Wednesday, April 27, 2011

Understanding "Dakryo"

Part 6 in the story series, "Second-Guessing God's Goodness ..."

Jesus wept.

It's the shortest verse in the entire Bible, yet it stands alone like a punctuated shout to the heavens.

Jesus wept.

After Mary, the second sister, falls to Jesus's feet in sorrow over her brother's death, something interesting happens.

Let's look at the scene.

Mary and the others with her -- the religious leaders who are there to "comfort" her -- cry. (I put "comfort" in quotes, because actually they are Jesus's sworn enemies.)

The original language says they were "Klaio" -- the Greek word for "wailing." Have you ever been to a funeral where wailing was taking place? Have you ever wailed in grief? Do you know the bitterness of soul, the anguish of spirit, that provokes the sound of a wail? I do. I've had black days. A loved one of mine once told me that during a season of my grief, my wails sounded like that of a wounded animal.



This is what was happening around Jesus and at Jesus's feet.

Were they wailing for lack of faith? Of course, the religious leaders who were there as spectators were wailing for the great drama it added to the scene. But we'll get to that tomorrow. Mary, on the other hand, wailed with the pain of a tortured child in spirit.

This provoked an interesting response in Jesus.

"He was deeply moved in spirit and troubled," says our modern English translation in the NIV in John 11:33.

But even that phrase doesn't do justice to Jesus's response. The word used in the original text for "deeply moved" was, "embrimaomai."

This was no simple emotion Jesus was feeling.

The translation of embrimaomai was used to describe "the snorting of animals" -- and as it pertained to humans -- anger. Not just any anger, though. Commentaries note that the real way to put this was that Jesus was "angry in spirit and very agitated."

In other words, He was pretty darn furious.

At what, though?

His good friend Mary, although she had imperfect faith, was in deep emotional distress. The wailing provoked embrimaomai -- not against Mary -- but against death itself. The evil of death -- the way that death robs us of those dearest to our hearts and minds and separates us from their presence -- provoked embrimaomai in Jesus. Sure, He could have been agitated at the fake Pharisees and their fake wailing. But the word, "embrimaomai," connotes a much deeper agitation than that. It speaks to Jesus's mission -- to conquer that (death) which ultimately separated man from God.

"Where have you laid him?" Jesus asked. "Come and see," they replied.

And here we see the famous verse:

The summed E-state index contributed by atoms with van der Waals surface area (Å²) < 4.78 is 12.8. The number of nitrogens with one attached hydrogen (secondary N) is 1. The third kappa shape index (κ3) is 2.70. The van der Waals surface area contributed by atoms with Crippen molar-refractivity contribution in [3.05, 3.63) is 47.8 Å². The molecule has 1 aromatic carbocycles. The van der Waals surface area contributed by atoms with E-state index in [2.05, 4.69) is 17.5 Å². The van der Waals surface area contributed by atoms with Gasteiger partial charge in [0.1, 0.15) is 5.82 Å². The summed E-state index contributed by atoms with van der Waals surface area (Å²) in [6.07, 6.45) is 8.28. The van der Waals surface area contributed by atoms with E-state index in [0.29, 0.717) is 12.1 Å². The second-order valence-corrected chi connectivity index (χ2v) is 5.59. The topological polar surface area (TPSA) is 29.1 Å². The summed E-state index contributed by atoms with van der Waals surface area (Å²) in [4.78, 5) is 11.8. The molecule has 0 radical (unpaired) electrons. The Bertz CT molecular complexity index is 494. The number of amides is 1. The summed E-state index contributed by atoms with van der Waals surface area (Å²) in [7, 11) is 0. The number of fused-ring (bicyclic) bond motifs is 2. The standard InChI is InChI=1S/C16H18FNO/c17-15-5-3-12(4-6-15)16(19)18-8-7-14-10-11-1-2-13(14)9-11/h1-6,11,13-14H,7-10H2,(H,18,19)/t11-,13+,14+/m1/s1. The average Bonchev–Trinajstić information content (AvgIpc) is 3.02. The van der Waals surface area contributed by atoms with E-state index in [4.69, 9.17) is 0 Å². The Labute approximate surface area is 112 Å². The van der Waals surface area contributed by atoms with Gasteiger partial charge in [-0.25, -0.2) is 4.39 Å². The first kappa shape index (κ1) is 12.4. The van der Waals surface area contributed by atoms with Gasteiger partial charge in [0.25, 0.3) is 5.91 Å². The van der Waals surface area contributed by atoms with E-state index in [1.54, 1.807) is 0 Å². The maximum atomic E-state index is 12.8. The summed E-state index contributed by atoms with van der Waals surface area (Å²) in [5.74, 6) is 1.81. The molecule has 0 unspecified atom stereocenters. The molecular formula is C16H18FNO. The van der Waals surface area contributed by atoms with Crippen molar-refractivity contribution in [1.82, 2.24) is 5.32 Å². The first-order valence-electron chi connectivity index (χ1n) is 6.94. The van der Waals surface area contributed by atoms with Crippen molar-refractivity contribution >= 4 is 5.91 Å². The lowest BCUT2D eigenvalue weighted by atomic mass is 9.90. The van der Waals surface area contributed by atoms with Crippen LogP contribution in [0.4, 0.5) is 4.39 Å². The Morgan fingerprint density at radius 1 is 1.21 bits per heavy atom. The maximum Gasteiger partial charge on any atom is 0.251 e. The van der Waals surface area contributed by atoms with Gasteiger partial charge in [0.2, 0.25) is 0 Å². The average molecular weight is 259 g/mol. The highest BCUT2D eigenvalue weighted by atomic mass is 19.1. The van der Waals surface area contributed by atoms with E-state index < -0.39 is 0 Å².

"Jesus wept."

Here's the most fascinating part about the story, though. The translation for "wept" is NOT the same word used for the word, "wail." It's another word: DAKRYO.

And what was Dakryo?

It's sadness -- sadness triggered by empathy.

See ... Jesus knew He was about to raise Lazarus from the dead in a few moments and that all of this wailing would stop in a heartbeat. But He still felt their pain and sorrow.


He cried with them.

He longed to take all of this away from them, all of the pain they felt in the depths of their souls. He longed for death to no longer have power over mankind. And He knew that with His own death in a short time, that He would be the conquerer of death. After His own death, He knew that people would have an open invitation to come to God, to be reconciled, and to live eternally -- AND to be with one another again after each of them died!

This was pretty daggone glorious, if you ask me.

And yet ... Jesus wept.


Jesus cried because they were crying.

The most beautiful description I've found that relates to this scene is in C.S. Lewis's "The Silver Chair," part of his Chronicles of Narnia series. In the book, King Caspian has died. Lewis beautifully re-creates the scene of Jesus at the tomb of Lazarus next.

Read it with me:

"Then they saw that they were once more on the Mountain of Aslan, high up above and beyond the end of that world in which Narnia lies. But the strange thing was that the funeral music for King Caspian still went on, though no one could tell where it came from. They were walking beside the stream and the Lion went before them: and he became so beautiful, and the music so despairing, that Jill did not know which of them it was that filled her eyes with tears.

"Then Aslan stopped, and the children looked into the stream. And there, on the golden gravel of the bed of the stream, lay King Caspian, dead, with the water flowing over him like liquid glass. His long white beard swayed in it like water-weed. And all three stood and wept. Even the Lion wept: great lion-tears, each tear more precious than the Eath would be if it was a single solid diamond."


But wait ... this story isn't over -- not by a long-shot. Tune in for part 7 of the series, "Second-Guessing God's Goodness."

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